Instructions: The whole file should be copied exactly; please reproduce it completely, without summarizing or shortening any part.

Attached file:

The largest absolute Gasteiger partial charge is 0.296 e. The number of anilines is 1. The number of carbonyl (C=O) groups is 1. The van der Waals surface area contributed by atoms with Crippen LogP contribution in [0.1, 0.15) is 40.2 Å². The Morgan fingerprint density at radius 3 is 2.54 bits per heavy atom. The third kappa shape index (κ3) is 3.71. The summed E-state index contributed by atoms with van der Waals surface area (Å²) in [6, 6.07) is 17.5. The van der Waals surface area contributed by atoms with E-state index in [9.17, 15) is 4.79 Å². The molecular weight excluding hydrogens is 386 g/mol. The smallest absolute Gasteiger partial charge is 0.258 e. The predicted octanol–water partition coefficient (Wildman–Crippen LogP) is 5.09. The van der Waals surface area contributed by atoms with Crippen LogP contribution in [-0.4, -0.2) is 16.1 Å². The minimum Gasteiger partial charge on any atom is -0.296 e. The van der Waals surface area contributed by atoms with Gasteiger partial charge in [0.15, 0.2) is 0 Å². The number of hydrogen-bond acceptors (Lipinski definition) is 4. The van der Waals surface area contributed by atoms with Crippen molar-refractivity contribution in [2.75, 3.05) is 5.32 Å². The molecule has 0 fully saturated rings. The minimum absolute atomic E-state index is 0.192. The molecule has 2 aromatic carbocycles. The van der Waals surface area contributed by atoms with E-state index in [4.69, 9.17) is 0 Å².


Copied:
The largest absolute Gasteiger partial charge is 0.296 e. The number of anilines is 1. The number of carbonyl (C=O) groups is 1. The van der Waals surface area contributed by atoms with Crippen LogP contribution in [0.1, 0.15) is 40.2 Å². The Morgan fingerprint density at radius 3 is 2.54 bits per heavy atom. The third kappa shape index (κ3) is 3.71. The summed E-state index contributed by atoms with van der Waals surface area (Å²) in [6, 6.07) is 17.5. The van der Waals surface area contributed by atoms with E-state index in [9.17, 15) is 4.79 Å². The molecular weight excluding hydrogens is 386 g/mol. The smallest absolute Gasteiger partial charge is 0.258 e. The predicted octanol–water partition coefficient (Wildman–Crippen LogP) is 5.09. The van der Waals surface area contributed by atoms with Crippen LogP contribution in [-0.4, -0.2) is 16.1 Å². The minimum Gasteiger partial charge on any atom is -0.296 e. The van der Waals surface area contributed by atoms with Gasteiger partial charge in [0.15, 0.2) is 0 Å². The number of hydrogen-bond acceptors (Lipinski definition) is 4. The van der Waals surface area contributed by atoms with Crippen molar-refractivity contribution in [2.75, 3.05) is 5.32 Å². The molecule has 0 fully saturated rings. The minimum absolute atomic E-state index is 0.192. The molecule has 2 aromatic carbocycles. The van der Waals surface area contributed by atoms with E-state index in [4.69, 9.17) is 0 Å².